September 28, 2012 / 3:45 PM / 7 years ago

Australia joins U.N.-led climate coalition

BEIJING, Sept 28 (Reuters Point Carbon) - Australia on Friday announced it will join the Climate and Clean Air Coalition, a U.N.-led initiative to cut short-lived climate pollutants such as soot and methane.

The initiative, launched in February this year, targets emissions that contribute to climate change and cause local air pollution that can threaten human health.

“The science suggests that acting quickly to reduce short-lived climate pollutants, which are more potent than carbon dioxide, has the potential to slow down warming by 2050,” Mark Dreyfus, Australia’s parliamentary secretary for climate change, said in a statement.

Emissions targeted by the initiative only stay in the atmosphere for a few years, as opposed to carbon dioxide, which can remain there for a century.

The group’s backers say cutting emissions of gases like methane and black carbon can have an immediate impact on rising temperatures, and buy the world more time to deal with CO2 emissions in a new global climate agreement.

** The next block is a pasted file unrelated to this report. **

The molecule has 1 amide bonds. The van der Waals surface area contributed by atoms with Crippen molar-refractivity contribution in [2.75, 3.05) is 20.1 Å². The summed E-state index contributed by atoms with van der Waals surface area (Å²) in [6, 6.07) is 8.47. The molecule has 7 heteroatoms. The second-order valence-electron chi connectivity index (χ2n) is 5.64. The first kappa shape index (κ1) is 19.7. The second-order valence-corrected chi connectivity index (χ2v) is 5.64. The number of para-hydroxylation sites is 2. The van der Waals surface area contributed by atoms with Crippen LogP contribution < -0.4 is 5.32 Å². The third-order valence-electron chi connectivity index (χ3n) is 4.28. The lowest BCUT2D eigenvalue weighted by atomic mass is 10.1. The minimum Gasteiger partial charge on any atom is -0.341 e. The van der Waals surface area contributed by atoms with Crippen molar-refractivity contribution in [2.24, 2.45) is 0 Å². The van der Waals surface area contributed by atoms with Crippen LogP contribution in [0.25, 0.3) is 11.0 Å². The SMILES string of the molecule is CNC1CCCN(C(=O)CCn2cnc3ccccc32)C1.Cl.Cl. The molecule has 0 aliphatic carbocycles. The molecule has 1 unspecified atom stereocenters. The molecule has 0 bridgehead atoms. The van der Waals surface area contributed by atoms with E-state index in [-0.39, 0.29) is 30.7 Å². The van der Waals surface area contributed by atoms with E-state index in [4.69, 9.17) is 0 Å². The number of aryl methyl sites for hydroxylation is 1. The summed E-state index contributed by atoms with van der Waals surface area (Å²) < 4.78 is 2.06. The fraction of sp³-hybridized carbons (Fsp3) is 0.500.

The Climate and Clean Air Coalition aims to take action against diesel emissions from large trucks and engines, and cut black carbon emissions by upgrading brick kilns.

It also wants to cut methane emissions from landfills and in the oil and gas industry, and launch alternatives to hydrofluorocarbons in products like refrigerators.

Australia becomes the nineteenth national government to join the Coalition, joining major emitters such as Germany, Japan, the UK and the U.S, but the group also includes developing nations such as Bangladesh, Ghana and Nigeria.

The European Commission, the UN Environment Program and the World Bank also participate.

Reporting by Stian Reklev

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